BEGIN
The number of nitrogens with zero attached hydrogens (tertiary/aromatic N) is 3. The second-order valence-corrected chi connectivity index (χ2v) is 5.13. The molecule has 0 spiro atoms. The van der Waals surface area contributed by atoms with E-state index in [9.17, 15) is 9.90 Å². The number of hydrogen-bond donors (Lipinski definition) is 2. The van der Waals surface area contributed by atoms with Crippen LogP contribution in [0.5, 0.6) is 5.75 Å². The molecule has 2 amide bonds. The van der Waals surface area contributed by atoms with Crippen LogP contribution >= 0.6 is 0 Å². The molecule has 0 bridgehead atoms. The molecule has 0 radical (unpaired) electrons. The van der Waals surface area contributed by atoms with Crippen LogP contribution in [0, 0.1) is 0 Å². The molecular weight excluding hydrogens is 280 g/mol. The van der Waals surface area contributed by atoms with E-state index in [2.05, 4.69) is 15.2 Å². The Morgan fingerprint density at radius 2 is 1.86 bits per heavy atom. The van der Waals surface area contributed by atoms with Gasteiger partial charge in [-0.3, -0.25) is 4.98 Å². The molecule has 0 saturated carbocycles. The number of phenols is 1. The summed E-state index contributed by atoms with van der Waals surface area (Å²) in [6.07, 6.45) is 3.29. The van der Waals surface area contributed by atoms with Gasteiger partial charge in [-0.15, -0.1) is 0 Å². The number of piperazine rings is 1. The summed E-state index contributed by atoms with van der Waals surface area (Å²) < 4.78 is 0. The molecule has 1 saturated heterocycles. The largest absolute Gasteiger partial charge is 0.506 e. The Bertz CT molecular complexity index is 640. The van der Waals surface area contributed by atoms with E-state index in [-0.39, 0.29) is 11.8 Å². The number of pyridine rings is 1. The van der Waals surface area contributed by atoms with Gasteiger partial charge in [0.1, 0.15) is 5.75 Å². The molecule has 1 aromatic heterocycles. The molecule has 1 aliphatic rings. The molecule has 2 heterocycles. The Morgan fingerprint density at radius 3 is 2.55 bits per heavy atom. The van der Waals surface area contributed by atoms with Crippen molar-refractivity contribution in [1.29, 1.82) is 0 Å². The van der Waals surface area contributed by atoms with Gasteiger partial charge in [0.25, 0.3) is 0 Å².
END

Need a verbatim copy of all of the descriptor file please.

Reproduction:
The number of nitrogens with zero attached hydrogens (tertiary/aromatic N) is 3. The second-order valence-corrected chi connectivity index (χ2v) is 5.13. The molecule has 0 spiro atoms. The van der Waals surface area contributed by atoms with E-state index in [9.17, 15) is 9.90 Å². The number of hydrogen-bond donors (Lipinski definition) is 2. The van der Waals surface area contributed by atoms with Crippen LogP contribution in [0.5, 0.6) is 5.75 Å². The molecule has 2 amide bonds. The van der Waals surface area contributed by atoms with Crippen LogP contribution >= 0.6 is 0 Å². The molecule has 0 bridgehead atoms. The molecule has 0 radical (unpaired) electrons. The van der Waals surface area contributed by atoms with Crippen LogP contribution in [0, 0.1) is 0 Å². The molecular weight excluding hydrogens is 280 g/mol. The van der Waals surface area contributed by atoms with E-state index in [2.05, 4.69) is 15.2 Å². The Morgan fingerprint density at radius 2 is 1.86 bits per heavy atom. The van der Waals surface area contributed by atoms with Gasteiger partial charge in [-0.3, -0.25) is 4.98 Å². The molecule has 0 saturated carbocycles. The number of phenols is 1. The summed E-state index contributed by atoms with van der Waals surface area (Å²) in [6.07, 6.45) is 3.29. The van der Waals surface area contributed by atoms with Gasteiger partial charge in [-0.15, -0.1) is 0 Å². The number of piperazine rings is 1. The summed E-state index contributed by atoms with van der Waals surface area (Å²) < 4.78 is 0. The molecule has 1 saturated heterocycles. The largest absolute Gasteiger partial charge is 0.506 e. The Bertz CT molecular complexity index is 640. The van der Waals surface area contributed by atoms with E-state index in [-0.39, 0.29) is 11.8 Å². The number of pyridine rings is 1. The van der Waals surface area contributed by atoms with Gasteiger partial charge in [0.1, 0.15) is 5.75 Å². The molecule has 1 aromatic heterocycles. The molecule has 1 aliphatic rings. The molecule has 2 heterocycles. The Morgan fingerprint density at radius 3 is 2.55 bits per heavy atom. The van der Waals surface area contributed by atoms with Crippen molar-refractivity contribution in [1.29, 1.82) is 0 Å². The van der Waals surface area contributed by atoms with Gasteiger partial charge in [0.25, 0.3) is 0 Å².